Nuclear: serious accidents of reactors with water of production of electricity. IRSN publication, 12/2008. .pdf 53 pages
1 / Introduction
2 / Definition of a serious accident
3 / Physics of heart melting and related phenomena
4 / Failure modes of the containment
5 / The approach adopted for the current PWRs in operation
6 / The approach adopted for the EPR reactor
7 / Conclusions
This document outlines the current understanding of severe accidents in Pressurized Water Reactors (PWRs).
First of all, the document describes the physics of the core fusion of a PWR and the possible modes of failure of the containment in such a case. Then, it presents the provisions put in place with regard to such accidents in France, in particular the pragmatic approach which prevails for reactors already built.
Finally, the document addresses the case of the EPR reactor, for which the design takes explicit account of serious accidents: these are design objectives and their respect must be rigorously demonstrated, taking into account the uncertainties.
Definition of a serious accident
A serious accident is an accident in which the reactor fuel is significantly degraded by a more or less complete melting of the core. This fusion is the consequence of a significant rise in the temperature of the materials composing the core, itself resulting from a prolonged absence of cooling of the core by the heat transfer fluid. This failure can only occur following a large number of malfunctions, which makes its probability very low (in order of magnitude, 10-5 per reactor per year).
- For existing power stations, if the deterioration of the core cannot be stopped by injecting water before the vessel has broken through (drowning of the core), the accident may ultimately lead to the loss of the integrity of the containment and significant releases of radioactive products into the environment.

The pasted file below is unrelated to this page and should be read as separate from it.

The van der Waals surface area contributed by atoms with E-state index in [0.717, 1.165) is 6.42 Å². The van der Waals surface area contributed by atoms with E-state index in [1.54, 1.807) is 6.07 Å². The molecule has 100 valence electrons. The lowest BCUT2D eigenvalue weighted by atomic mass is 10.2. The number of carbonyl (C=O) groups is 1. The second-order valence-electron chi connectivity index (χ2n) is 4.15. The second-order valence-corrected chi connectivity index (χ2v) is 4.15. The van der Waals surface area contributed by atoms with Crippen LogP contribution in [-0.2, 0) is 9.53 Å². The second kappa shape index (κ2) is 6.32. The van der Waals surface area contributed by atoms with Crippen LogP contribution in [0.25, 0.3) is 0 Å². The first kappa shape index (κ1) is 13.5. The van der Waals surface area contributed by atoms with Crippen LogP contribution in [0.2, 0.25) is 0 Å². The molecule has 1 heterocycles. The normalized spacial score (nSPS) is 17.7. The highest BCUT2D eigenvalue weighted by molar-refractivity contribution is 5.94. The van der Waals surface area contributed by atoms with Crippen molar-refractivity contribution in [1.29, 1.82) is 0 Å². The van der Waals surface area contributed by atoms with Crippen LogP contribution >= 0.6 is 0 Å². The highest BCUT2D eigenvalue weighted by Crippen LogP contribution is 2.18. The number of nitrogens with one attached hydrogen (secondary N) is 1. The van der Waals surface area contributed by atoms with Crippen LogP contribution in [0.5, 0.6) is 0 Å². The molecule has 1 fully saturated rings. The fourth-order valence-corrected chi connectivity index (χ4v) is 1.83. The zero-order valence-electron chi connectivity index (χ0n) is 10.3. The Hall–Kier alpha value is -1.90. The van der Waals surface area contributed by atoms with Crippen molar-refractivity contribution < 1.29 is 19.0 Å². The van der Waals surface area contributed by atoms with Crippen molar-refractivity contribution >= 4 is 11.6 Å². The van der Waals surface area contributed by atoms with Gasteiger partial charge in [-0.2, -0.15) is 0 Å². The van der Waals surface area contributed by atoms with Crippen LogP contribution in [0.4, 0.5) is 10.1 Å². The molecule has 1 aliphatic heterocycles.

- For the European Pressurized water Reactor (EPR), ambitious safety objectives have been set; they provide for a significant reduction in radioactive releases that can result from all conceivable accident situations, including accidents with core meltdown. These are:
- "practical elimination" of accidents that can lead to significant early releases;
- limitation of the consequences of accidents with melting of the core at low pressure.
In 1979, the core meltdown accident at Unit 2 of the Three Mile Island power station in the United States demonstrated that cumulative failures were likely to lead to a serious accident.
The releases to the environment caused by this accident were very low thanks to the return of core cooling and the maintenance of the integrity of the tank. However, for several days, central officials and local and federal authorities wondered how things were likely to evolve and whether to evacuate populations.
This accident marked a turning point in the study of serious accidents.
For PWRs in operation, studies have been made, with a concern for realism, looking for improvements (prevention of core fusion, limitation of the consequences of core fusion, procedures) in a pragmatic manner for installations whose basic design was fixed and defining provisions to ensure the protection of populations in the best possible conditions. This work is constant, taking into account the acquisition of new knowledge from advances in continuous experimental research in this area.
Regarding the radiological consequences of a serious accident, in France, for the most radiosensitive population, with a source term S 3, the intervention levels associated with the implementation of actions to protect the population in situation radiological emergencies are reached respectively up to 6 km for evacuation and 18 km for sheltering and taking stable iodine, for average weather conditions.
In addition, discussions are currently underway to lower the level of intervention relating to the intake of stable iodine in order to harmonize with neighboring countries, taking into account discussions at international level (International Energy Agency Atomic, European Commission).
Finally, the contamination limits for the marketing of food products defined by the European Commission in the event of a new accident are very low.
These findings have led to an attempt to further reduce the potential for releases and their magnitude for operating reactors and to further limit releases to third-generation reactors.
generation. Thus, for the EPR reactor, ambitious safety objectives were set in 1993 providing for a significant reduction in radioactive releases that could result from all accident situations
conceivable, including heart-melting accidents. This involves the implementation of specific design provisions, such as the corium recuperator.